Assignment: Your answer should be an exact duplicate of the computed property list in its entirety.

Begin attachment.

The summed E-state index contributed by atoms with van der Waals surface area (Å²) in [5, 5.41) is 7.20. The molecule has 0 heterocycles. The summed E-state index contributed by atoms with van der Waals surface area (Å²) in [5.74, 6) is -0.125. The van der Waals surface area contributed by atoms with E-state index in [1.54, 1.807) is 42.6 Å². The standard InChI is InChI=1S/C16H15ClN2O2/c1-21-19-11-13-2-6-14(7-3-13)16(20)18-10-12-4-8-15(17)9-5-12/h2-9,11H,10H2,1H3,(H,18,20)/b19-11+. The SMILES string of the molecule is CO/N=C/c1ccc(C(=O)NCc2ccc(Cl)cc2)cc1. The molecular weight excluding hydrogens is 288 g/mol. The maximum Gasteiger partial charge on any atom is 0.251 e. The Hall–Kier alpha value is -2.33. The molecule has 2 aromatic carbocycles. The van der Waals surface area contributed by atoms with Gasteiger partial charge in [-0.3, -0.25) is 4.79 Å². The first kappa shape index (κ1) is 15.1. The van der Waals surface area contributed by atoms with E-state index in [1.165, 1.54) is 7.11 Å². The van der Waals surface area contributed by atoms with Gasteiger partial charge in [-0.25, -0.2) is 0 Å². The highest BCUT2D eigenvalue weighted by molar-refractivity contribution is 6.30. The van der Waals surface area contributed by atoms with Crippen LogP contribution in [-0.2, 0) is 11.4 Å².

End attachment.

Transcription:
The summed E-state index contributed by atoms with van der Waals surface area (Å²) in [5, 5.41) is 7.20. The molecule has 0 heterocycles. The summed E-state index contributed by atoms with van der Waals surface area (Å²) in [5.74, 6) is -0.125. The van der Waals surface area contributed by atoms with E-state index in [1.54, 1.807) is 42.6 Å². The standard InChI is InChI=1S/C16H15ClN2O2/c1-21-19-11-13-2-6-14(7-3-13)16(20)18-10-12-4-8-15(17)9-5-12/h2-9,11H,10H2,1H3,(H,18,20)/b19-11+. The SMILES string of the molecule is CO/N=C/c1ccc(C(=O)NCc2ccc(Cl)cc2)cc1. The molecular weight excluding hydrogens is 288 g/mol. The maximum Gasteiger partial charge on any atom is 0.251 e. The Hall–Kier alpha value is -2.33. The molecule has 2 aromatic carbocycles. The van der Waals surface area contributed by atoms with Gasteiger partial charge in [-0.3, -0.25) is 4.79 Å². The first kappa shape index (κ1) is 15.1. The van der Waals surface area contributed by atoms with E-state index in [1.165, 1.54) is 7.11 Å². The van der Waals surface area contributed by atoms with Gasteiger partial charge in [-0.25, -0.2) is 0 Å². The highest BCUT2D eigenvalue weighted by molar-refractivity contribution is 6.30. The van der Waals surface area contributed by atoms with Crippen LogP contribution in [-0.2, 0) is 11.4 Å².